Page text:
Fifty-two percent say that Trump has done “not very well” or “not at all well” at upholding his promise to “drain the swamp of government corruption,” with only 30 percent saying he’s done even somewhat well. Just 6 percent think he’s done “very well” at fulfilling that pledge.
Unsurprisingly, views are deeply polarized, although Trump’s opponents are quicker to condemn his performance than his supporters are to laud him for it.
More than 90 percent of Americans who supported Hillary Clinton in last year’s election say that Trump hasn’t done well at fulfilling his promise, with 80 percent saying he’s done “not at all well,” the lowest category. By contrast, while 70 percent of Trump voters say he’s done at least “somewhat well,” just 15 percent credit him with doing “very well” at keeping his campaign pledge to drain the swamp.
Forty percent of the public says that Trump himself is less honest than most other politicians in Washington. Another 28 percent say he’s more honest than most, and 18 percent say he’s about average.
Even after several months as the nation’s top-ranking elected official, Trump still isn’t seen as a political insider. Sixty-nine percent of Americans still consider him to be more of an outsider, with just 12 percent saying he’s part of the establishment.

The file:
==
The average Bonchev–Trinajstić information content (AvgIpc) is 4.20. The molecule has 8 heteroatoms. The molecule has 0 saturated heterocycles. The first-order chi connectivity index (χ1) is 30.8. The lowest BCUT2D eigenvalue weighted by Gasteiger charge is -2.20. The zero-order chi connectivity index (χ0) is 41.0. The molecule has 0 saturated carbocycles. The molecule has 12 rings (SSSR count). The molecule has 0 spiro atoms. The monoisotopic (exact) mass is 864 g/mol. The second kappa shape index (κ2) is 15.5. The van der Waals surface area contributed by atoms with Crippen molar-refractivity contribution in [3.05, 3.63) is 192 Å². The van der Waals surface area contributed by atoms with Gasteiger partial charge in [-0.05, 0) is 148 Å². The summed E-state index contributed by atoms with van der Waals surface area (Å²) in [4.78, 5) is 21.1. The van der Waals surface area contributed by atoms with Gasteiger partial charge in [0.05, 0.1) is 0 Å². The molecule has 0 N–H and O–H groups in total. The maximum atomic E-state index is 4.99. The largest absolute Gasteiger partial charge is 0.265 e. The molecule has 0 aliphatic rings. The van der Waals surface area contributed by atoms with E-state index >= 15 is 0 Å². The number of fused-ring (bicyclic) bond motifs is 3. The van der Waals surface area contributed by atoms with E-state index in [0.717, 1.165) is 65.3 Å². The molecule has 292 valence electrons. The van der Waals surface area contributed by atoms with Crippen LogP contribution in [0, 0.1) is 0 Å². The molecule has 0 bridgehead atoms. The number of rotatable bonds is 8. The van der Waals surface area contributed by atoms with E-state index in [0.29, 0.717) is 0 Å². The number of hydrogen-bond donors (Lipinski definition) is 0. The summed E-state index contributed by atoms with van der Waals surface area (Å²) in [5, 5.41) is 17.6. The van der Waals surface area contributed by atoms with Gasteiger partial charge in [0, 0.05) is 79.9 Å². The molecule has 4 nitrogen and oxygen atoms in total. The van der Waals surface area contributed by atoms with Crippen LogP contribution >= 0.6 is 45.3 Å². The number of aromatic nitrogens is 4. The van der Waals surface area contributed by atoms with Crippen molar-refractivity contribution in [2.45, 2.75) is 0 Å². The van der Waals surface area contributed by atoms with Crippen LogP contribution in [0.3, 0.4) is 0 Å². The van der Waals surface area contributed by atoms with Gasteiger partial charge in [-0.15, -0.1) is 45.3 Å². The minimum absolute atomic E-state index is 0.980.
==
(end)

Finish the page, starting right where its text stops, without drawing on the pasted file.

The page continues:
Not everyone sees that as a good thing. Just a third of Americans now say they’d rather vote for a politician who’s more of an outsider, down from the 46 percent last September who said they’d prefer to see outsiders elected both as president and to serve in Congress. Fourteen percent now say they’d prefer to vote for an establishment politician, and 53 percent say it doesn’t matter or that they’re unsure.
The HuffPost/YouGov poll consisted of 1,000 completed interviews conducted April 5 among U.S. adults, using a sample selected from YouGov’s opt-in online panel to match the demographics and other characteristics of the adult U.S. population.
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Most surveys report a margin of error that represents some, but not all, potential survey errors. YouGov’s reports include a model-based margin of error, which rests on a specific set of statistical assumptions about the selected sample, rather than the standard methodology for random probability sampling. If these assumptions are wrong, the model-based margin of error may also be inaccurate. Click here for a more detailed explanation of the model-based margin of error.